This example illustrates the use of a low DE corn syrup in my invention. A highly viscous 43 DE syrup containing 82.5% solids was used. It was treated substantially as the 69 DE syrup in Example 2, but on a 3 liter scale with the following quantities.
______________________________________Corn syrup, g 1000Propylene glycol, g 714p-TSA, g 14TMOF, g 35______________________________________
The initial crude product contained 2% RS, while the TMOF treated final product contained only 0.1% RS.
This example illustrates the use of diols and triols other than propylene glycol.
A. Ethylene Glycol
______________________________________Charge______________________________________Corn syrup, 69 DE, g 500Ethylene glycol, g 291p-TSA, g 7TMOF, g 17______________________________________
Again, the procedure was substantially that described in Examples 1 and 2. The RS of the stripped glycoside was higher than usual, 3.6%, but TMOF treatment still reduced the value to a low level, 0.2%. The product was unexpectedly thinner than the hydroxypropyl analog.
______________________________________Charge______________________________________Corn syrup, 69 DE, g 450Glycerin, g 508p-TSA, g 6.3TMOF, g 16______________________________________
Procedure was the same as just described. RS values were 1.1 and 0.15%, respectively, before and after TMOF treatment.
The utility of a low RS glycoside composition of my invention as an initiator in the preparation of both amino and neutral polyols is illustrated by this example. The usefulness of the resulting polyols in the preparation of rigid urethane foams is also shown.
A hydroxypropyl glycoside (HPG) composition was first made substantially as described in Example 5. Its RS content was 0.1%. The HPG was left in the 15 gallon kettle and treated as described below.
______________________________________Charge______________________________________HPG, lbs 30.8Ammonia, anhydrous, lbs 1.48Propylene oxide, lbs 44.4Ethylene oxide, lbs 19.4______________________________________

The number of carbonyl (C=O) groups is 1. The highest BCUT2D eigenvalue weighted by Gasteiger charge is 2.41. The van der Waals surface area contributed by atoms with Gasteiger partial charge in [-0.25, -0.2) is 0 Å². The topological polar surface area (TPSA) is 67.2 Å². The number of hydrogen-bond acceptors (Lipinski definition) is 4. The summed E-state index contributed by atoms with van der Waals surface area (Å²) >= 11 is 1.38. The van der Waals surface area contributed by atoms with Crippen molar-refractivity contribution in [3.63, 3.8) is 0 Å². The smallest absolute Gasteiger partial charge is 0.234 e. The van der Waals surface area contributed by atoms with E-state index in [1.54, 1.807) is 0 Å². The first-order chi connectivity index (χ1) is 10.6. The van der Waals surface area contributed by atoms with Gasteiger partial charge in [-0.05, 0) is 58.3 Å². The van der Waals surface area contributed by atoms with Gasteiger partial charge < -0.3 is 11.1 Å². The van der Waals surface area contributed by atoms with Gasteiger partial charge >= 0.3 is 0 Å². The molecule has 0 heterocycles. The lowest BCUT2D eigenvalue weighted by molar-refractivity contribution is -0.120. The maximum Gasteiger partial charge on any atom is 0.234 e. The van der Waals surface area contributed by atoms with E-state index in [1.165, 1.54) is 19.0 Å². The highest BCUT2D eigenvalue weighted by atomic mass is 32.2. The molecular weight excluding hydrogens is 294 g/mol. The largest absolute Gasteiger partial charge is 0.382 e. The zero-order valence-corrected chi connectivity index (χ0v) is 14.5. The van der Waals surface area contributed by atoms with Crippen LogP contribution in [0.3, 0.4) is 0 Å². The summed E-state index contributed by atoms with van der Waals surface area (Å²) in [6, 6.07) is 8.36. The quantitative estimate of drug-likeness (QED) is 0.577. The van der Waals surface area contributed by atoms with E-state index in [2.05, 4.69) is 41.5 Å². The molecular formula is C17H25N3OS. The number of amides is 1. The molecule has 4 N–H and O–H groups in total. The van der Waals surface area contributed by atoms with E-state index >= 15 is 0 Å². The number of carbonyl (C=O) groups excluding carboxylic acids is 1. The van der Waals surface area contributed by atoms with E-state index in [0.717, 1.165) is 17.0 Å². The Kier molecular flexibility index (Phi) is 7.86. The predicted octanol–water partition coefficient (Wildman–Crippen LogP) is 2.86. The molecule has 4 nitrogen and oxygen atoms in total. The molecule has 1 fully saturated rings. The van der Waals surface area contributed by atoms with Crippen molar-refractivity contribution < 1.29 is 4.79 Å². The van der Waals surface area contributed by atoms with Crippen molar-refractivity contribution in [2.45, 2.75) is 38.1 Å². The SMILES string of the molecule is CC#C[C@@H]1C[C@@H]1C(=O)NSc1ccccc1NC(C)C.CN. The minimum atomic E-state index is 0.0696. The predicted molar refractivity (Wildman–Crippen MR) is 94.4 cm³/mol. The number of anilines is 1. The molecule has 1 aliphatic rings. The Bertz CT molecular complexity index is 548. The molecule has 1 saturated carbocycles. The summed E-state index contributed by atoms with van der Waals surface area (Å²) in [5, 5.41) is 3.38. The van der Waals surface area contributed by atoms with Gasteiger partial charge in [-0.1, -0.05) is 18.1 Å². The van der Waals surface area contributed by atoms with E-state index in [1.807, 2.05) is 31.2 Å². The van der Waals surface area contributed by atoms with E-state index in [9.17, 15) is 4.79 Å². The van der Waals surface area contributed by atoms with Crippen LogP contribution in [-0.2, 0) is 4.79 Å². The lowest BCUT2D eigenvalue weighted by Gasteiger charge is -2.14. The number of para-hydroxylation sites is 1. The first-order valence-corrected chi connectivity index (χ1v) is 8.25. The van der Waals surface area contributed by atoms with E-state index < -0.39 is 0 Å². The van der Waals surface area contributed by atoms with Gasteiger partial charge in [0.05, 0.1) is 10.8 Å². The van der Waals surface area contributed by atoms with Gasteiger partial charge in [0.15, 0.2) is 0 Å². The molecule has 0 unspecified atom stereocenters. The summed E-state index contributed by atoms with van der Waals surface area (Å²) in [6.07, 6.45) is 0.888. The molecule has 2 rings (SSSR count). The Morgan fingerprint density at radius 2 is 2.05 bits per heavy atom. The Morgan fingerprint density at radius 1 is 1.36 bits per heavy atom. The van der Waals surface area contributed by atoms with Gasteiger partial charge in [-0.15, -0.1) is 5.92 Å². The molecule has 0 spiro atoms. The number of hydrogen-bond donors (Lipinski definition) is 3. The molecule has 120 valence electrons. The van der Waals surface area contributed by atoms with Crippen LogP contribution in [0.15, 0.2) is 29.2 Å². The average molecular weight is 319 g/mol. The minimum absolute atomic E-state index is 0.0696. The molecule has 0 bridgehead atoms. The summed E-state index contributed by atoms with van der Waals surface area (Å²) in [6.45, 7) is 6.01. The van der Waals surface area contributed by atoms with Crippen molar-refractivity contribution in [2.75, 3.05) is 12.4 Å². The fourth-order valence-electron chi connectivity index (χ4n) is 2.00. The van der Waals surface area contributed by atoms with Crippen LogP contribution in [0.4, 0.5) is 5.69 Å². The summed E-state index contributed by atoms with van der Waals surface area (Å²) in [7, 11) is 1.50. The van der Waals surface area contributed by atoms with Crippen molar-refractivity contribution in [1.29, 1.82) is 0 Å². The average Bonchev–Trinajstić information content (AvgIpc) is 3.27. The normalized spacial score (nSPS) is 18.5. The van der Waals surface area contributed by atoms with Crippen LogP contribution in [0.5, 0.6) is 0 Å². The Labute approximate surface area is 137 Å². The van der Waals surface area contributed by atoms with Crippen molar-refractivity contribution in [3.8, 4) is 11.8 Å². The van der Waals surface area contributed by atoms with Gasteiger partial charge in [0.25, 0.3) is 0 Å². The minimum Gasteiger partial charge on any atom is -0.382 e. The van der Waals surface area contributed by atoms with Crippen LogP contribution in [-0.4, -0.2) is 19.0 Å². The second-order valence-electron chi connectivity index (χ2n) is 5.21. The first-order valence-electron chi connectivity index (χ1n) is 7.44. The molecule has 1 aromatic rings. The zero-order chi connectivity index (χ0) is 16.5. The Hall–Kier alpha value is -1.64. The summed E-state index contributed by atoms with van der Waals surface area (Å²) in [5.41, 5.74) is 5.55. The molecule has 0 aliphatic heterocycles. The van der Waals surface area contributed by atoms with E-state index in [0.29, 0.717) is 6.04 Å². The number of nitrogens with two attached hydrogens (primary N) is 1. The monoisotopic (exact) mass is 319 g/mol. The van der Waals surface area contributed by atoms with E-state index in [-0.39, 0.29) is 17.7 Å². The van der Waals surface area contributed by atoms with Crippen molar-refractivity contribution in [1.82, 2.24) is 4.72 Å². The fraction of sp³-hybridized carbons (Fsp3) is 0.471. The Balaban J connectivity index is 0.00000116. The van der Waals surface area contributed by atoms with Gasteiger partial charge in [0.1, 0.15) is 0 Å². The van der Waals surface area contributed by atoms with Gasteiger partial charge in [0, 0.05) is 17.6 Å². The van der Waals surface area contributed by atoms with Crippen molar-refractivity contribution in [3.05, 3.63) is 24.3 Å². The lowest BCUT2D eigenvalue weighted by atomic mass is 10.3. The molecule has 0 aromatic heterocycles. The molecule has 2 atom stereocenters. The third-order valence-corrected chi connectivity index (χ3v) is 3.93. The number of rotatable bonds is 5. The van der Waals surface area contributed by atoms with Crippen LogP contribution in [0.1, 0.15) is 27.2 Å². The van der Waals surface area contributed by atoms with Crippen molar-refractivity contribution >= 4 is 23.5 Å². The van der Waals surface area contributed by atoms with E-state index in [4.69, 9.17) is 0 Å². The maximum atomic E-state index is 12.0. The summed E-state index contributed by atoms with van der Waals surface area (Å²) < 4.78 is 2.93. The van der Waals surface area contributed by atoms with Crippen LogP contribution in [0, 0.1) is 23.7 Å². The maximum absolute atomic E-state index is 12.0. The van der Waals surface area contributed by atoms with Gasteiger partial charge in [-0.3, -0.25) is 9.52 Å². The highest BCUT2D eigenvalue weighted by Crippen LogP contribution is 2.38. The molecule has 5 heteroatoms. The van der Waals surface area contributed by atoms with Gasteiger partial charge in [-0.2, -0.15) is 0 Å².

The HPG was heated to 50° C. to permit stirring and the kettle was evacuated. Ammonia was added over 10 minutes. Ethylene oxide addition was started at 50° C. as the kettle was heated on up to 125° C. Over 1 hour, 11.7 pounds of ethylene oxide were added. With little delay, propylene oxide addition was started. Over 40 minutes, 35.5 pounds of propylene oxide were added. A mixture of 8.9 pounds of propylene oxide and 5.7 pounds of ethylene oxide was then added over 15 minutes. After a 45 minute digestion period, the remaining 2.0 pounds of ethylene oxide were added. After a 11/2 hour digestion period, the product was nitrogen purged for 20 minutes and vacuum stripped for 30 minutes to give the final polyol.
______________________________________Analysis______________________________________Hydroxyl number 562Density 1.10Total amine, meq/g 0.90Viscosity, cs @ 25° C. 2430Gardner color (off-hue brown) 8______________________________________
Rigid Urethane Foam
A hand mixed rigid foam was made from the above aminopolyol and compared to a foam similarly prepared from a commercial aminopolyol.
______________________________________ A B______________________________________Formulation, pbwHPG aminopolyol, Ex. 8 34.6 --THANOL ® R-4801 -- 36.533 LV2 0.4 0.5DC-1933 0.5 0.5Freon 11B4 13.0 13.0THANATE ® P-2705 51.3 49.5Isocyanate index 1.10 1.05Times, sec.,mixing 15 15cream 22 38tack free 63 96rise 182 200Foam PropertiesCell appearance Fine AverageInitial surface friability None NoneDensity, lbs/ft3 6 2.07 2.18Compressive strength, psi, with rise7 42 41Compressive strength, psi, cross rise 16 18Heat distortion temperature, °C. 159 173Closed cells, %8 93 91Friability (wt. % loss)9 2.5 7.0______________________________________ Dimensional Stability10 ΔV ΔW ΔL ΔV ΔW ΔL______________________________________158° F., 100% rel. +5.3 -0.5 +3.2 +5.0 -1.2 +3.0humidity, 1 week180° F., dry +2.3 -0.7 +1.3 +2.4 -0.6 +1.41 week-20° F. dry -1.9 +0.2 -1.3 -1.6 +0.2 -1.41 week______________________________________ 1 An aminopolyol from Texaco Chemical Co., hydroxyl number = 539. 2 33% solution of triethylenediamine (DABCO) sold by Air Products. 3 A commercial silicone surfactant from DowCorning Corp. 4 Freon 11B A commercial fluorocarbon blowing agent from E. I. duPont de Nemours & Co. 5 THANATE ® P270 Texaco Chemical Company's polymethylenepolyphenyl-isocyanate of 2.7 functionality. 6 ASTM D1622 7 ASTM D1621 8 ASTM D2856 9 ASTM C421 10 ASTM D2126
B. Neutral HPG Polyol
______________________________________Charge______________________________________HPG from Example 5, lbs 8.83NaOH + water, g 69 + 70Propylene oxide, lbs 20.385% phosphoric acid + water, g 104 + 315Dibutyl-para-cresol antioxidant, g 23Hyflo-Supercel filter aid, g 250(made by Johns-Manville)______________________________________